WHITE HOUSE ISSUED STATEMENT ON VIETNAM MISSION 50 YEARS AGO TODAY
Washington, D.C. (JFK+50) Fifty years ago today, October 2, 1963, the White House issued a statement following the return of Defense Secretary Robert S. McNamara and General Maxwell Taylor from their special mission to South Vietnam.
The statement began...
"Secretary McNamara and General Taylor reported to the President this morning and to the National Security Council this afternoon.
Their report included a number of classified findings and recommendations which will be the subject of further review and action.
Their basic presentation was endorsed by all members of the Security Council..."
JFK and Bob McNamara
June 19, 1962
Photo by Cecil Stoughton
JFK Library Image
The McNamara-Taylor Report included the following recommendations which were approved by the President:
1. We will adhere to our policy of working with the people and Government of South Vietnam to deny this country to communism.
2. The military program in SV has made progress and is sound in principle.
3. Major US assistance...is needed only until the insurgency has been suppressed or until the national security forces of the Government of South Vietnam are capable of suppressing it.^
4. The political situation in SV remains deeply serious.
5. It remains the policy of the United States...to support the efforts...to defeat aggression and to build a peaceful and free society.
^The McNamara-Taylor Report said that 1000 US military advisers "COULD be withdrawn" from South Vietnam by the end of the year 1963, and that "the major part of the U.S. military task can be completed by 1965."
The Vietnam War lasted from Nov 1, 1955 to April 30, 1975, nearly 19.5 years.
At the time of JFK's death there were 16,732 American military advisers stationed in South Vietnam with 118 US servicemen killed.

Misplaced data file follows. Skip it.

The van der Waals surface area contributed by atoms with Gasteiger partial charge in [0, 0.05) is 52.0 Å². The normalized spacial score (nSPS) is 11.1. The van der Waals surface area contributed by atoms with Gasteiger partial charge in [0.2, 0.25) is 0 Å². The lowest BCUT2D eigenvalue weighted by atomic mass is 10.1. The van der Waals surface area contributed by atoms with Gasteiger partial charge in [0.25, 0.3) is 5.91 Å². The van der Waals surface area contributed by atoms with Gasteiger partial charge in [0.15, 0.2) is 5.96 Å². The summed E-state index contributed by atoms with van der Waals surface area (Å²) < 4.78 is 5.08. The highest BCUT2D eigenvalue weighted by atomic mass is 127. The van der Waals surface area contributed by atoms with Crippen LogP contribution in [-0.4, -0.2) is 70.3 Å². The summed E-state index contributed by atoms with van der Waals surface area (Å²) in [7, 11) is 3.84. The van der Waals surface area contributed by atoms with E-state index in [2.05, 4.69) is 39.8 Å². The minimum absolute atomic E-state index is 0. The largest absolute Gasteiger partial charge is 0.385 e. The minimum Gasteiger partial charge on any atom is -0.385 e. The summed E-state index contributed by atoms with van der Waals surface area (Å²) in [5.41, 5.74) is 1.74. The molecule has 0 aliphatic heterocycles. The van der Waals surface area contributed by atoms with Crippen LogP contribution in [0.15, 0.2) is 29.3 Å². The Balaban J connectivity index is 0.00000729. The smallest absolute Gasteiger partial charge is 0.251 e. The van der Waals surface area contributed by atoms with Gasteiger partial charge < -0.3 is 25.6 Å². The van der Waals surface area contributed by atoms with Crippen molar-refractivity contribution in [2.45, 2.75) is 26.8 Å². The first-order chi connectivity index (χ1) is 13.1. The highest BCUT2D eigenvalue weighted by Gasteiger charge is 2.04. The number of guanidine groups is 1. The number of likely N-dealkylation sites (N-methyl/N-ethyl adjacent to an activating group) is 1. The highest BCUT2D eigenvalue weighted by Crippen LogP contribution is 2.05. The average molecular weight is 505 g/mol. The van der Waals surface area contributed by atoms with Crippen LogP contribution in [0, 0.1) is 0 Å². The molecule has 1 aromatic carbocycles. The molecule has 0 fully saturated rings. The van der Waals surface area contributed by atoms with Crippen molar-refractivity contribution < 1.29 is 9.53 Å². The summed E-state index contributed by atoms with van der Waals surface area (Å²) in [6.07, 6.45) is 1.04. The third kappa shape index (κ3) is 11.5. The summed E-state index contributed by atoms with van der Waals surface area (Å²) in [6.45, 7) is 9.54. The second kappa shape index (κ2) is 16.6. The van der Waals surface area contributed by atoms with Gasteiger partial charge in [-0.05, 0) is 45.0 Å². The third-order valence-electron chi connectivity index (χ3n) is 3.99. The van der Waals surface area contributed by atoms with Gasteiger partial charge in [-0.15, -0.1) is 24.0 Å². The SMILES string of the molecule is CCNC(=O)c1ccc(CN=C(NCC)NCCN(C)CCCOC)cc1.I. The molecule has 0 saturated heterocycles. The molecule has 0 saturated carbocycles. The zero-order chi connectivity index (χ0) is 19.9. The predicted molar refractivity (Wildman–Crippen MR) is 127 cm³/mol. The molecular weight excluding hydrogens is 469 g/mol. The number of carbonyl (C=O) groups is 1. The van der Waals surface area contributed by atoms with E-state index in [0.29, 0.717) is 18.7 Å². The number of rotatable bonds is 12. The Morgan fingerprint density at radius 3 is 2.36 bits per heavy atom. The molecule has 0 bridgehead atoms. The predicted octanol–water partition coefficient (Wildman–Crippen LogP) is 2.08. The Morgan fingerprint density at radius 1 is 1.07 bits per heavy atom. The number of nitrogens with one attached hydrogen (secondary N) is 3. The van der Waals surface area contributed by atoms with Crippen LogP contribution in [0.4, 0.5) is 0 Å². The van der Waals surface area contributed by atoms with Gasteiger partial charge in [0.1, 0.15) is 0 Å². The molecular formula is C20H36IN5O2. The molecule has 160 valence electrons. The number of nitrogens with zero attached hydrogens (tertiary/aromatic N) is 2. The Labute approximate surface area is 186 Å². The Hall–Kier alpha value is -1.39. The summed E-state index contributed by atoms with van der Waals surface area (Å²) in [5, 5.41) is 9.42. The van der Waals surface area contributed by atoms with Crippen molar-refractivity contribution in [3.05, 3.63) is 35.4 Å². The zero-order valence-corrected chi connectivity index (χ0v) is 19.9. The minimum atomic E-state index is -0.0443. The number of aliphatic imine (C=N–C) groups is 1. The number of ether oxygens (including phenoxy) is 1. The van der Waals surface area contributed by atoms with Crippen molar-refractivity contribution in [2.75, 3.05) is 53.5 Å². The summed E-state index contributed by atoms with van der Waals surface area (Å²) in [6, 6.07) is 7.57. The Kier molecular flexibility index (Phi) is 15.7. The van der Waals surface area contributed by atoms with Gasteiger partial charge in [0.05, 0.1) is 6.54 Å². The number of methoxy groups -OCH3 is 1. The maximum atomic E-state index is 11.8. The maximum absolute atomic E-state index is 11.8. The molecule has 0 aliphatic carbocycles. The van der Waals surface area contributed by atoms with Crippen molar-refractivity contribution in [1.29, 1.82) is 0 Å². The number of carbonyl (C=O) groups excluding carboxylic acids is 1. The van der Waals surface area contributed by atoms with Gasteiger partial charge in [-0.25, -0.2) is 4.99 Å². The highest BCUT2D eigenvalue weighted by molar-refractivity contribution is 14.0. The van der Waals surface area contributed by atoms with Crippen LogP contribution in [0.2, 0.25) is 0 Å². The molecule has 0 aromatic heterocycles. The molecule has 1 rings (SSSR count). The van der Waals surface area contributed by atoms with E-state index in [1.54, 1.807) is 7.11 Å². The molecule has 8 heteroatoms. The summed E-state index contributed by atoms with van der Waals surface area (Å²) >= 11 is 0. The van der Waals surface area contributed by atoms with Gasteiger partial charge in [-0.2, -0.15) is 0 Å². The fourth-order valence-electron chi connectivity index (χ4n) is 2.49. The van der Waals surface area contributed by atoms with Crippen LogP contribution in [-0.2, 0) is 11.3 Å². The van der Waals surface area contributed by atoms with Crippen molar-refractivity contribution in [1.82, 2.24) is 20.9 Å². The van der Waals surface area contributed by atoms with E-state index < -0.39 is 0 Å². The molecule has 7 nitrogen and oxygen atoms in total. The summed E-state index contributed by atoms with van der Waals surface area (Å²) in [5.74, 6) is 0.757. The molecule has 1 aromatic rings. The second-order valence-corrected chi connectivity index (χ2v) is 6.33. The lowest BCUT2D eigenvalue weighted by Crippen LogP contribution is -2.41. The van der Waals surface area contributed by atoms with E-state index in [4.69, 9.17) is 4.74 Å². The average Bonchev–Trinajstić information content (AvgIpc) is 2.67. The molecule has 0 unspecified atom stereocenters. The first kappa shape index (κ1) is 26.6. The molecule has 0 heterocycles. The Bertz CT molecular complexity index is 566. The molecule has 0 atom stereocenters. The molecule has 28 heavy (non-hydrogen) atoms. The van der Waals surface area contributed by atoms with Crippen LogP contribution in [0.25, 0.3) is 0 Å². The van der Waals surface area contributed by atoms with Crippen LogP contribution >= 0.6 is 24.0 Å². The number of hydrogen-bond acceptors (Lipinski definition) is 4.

There has been considerable discussion about an alleged reversal in the Kennedy policy as stated in NSAM #263 (JFK) issued on Oct 2, 1963 by virtue of NSAM #273 (LBJ) on Nov 26, 1963.
The primary focus has been on the possible cancellation of JFK's order to withdraw 1000 US military personnel from Vietnam.
Both of these declassified documents are available on the JFK and LBJ Library websites. NSAM#273 reads as follows...
"It remains the central objective of the United States in South Vietnam to assist the people and government to win (the war)...
"The objectives of the United States...remains as stated in the White House statement of October 2, 1963."
It is interesting to note that there is no mention of either the withdrawal of the 1000 advisers by the end of 1963 or the conclusion that "the major part of the U.S. military task can be completed by 1965."
It could be argued after comparing these memos, therefore, that while LBJ did not "rubber-stamp" JFK's decision to withdraw 1000 advisers by the end of the year, neither did he expressly cancel the order.
NSAM #263 called for completing US military business in Vietnam by 1965, but at the end of that year there were 200,000 US military personnel in Vietnam and they were no longer advisers, they were combat troops.
By 1968, there were 536,000 Americans in South Vietnam and when the war finally ended in 1975 the total of American dead was 58,220.